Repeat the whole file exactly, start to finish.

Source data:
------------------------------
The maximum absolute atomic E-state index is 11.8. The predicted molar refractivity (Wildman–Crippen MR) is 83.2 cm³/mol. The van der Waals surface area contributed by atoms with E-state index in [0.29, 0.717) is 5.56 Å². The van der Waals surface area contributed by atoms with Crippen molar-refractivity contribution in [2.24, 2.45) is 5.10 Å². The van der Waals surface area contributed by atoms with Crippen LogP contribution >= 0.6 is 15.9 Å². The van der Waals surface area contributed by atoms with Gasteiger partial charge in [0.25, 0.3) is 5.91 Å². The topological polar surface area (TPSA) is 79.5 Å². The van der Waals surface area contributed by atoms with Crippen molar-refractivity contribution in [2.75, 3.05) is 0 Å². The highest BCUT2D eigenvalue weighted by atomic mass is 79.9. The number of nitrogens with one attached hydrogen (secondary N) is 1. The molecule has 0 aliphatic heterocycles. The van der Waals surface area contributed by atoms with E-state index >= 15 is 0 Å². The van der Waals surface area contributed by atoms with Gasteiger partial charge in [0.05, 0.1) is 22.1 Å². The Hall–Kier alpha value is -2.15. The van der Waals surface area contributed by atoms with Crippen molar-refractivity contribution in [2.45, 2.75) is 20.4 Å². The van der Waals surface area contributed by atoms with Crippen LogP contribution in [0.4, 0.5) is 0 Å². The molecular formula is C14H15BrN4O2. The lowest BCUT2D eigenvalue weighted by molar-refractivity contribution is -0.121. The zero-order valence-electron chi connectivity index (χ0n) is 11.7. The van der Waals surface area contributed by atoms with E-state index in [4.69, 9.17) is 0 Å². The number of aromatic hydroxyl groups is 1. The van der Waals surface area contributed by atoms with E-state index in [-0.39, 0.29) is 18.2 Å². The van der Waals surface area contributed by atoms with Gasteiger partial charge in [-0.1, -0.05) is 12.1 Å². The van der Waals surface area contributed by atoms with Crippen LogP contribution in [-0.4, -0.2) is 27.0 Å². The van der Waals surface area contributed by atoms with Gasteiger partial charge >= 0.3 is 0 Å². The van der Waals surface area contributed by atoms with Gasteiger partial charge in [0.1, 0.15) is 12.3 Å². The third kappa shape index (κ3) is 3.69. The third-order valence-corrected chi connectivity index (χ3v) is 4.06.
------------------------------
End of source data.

The maximum absolute atomic E-state index is 11.8. The predicted molar refractivity (Wildman–Crippen MR) is 83.2 cm³/mol. The van der Waals surface area contributed by atoms with E-state index in [0.29, 0.717) is 5.56 Å². The van der Waals surface area contributed by atoms with Crippen molar-refractivity contribution in [2.24, 2.45) is 5.10 Å². The van der Waals surface area contributed by atoms with Crippen LogP contribution >= 0.6 is 15.9 Å². The van der Waals surface area contributed by atoms with Gasteiger partial charge in [0.25, 0.3) is 5.91 Å². The topological polar surface area (TPSA) is 79.5 Å². The van der Waals surface area contributed by atoms with Crippen molar-refractivity contribution in [2.75, 3.05) is 0 Å². The highest BCUT2D eigenvalue weighted by atomic mass is 79.9. The number of nitrogens with one attached hydrogen (secondary N) is 1. The molecule has 0 aliphatic heterocycles. The van der Waals surface area contributed by atoms with E-state index >= 15 is 0 Å². The van der Waals surface area contributed by atoms with Gasteiger partial charge in [0.05, 0.1) is 22.1 Å². The Hall–Kier alpha value is -2.15. The van der Waals surface area contributed by atoms with Crippen molar-refractivity contribution in [2.45, 2.75) is 20.4 Å². The van der Waals surface area contributed by atoms with Crippen LogP contribution in [0.4, 0.5) is 0 Å². The molecular formula is C14H15BrN4O2. The lowest BCUT2D eigenvalue weighted by molar-refractivity contribution is -0.121. The zero-order valence-electron chi connectivity index (χ0n) is 11.7. The van der Waals surface area contributed by atoms with E-state index in [4.69, 9.17) is 0 Å². The number of aromatic hydroxyl groups is 1. The van der Waals surface area contributed by atoms with E-state index in [-0.39, 0.29) is 18.2 Å². The van der Waals surface area contributed by atoms with Gasteiger partial charge in [-0.1, -0.05) is 12.1 Å². The van der Waals surface area contributed by atoms with Crippen LogP contribution in [-0.4, -0.2) is 27.0 Å². The van der Waals surface area contributed by atoms with Gasteiger partial charge >= 0.3 is 0 Å². The van der Waals surface area contributed by atoms with Gasteiger partial charge in [0.1, 0.15) is 12.3 Å². The third kappa shape index (κ3) is 3.69. The third-order valence-corrected chi connectivity index (χ3v) is 4.06.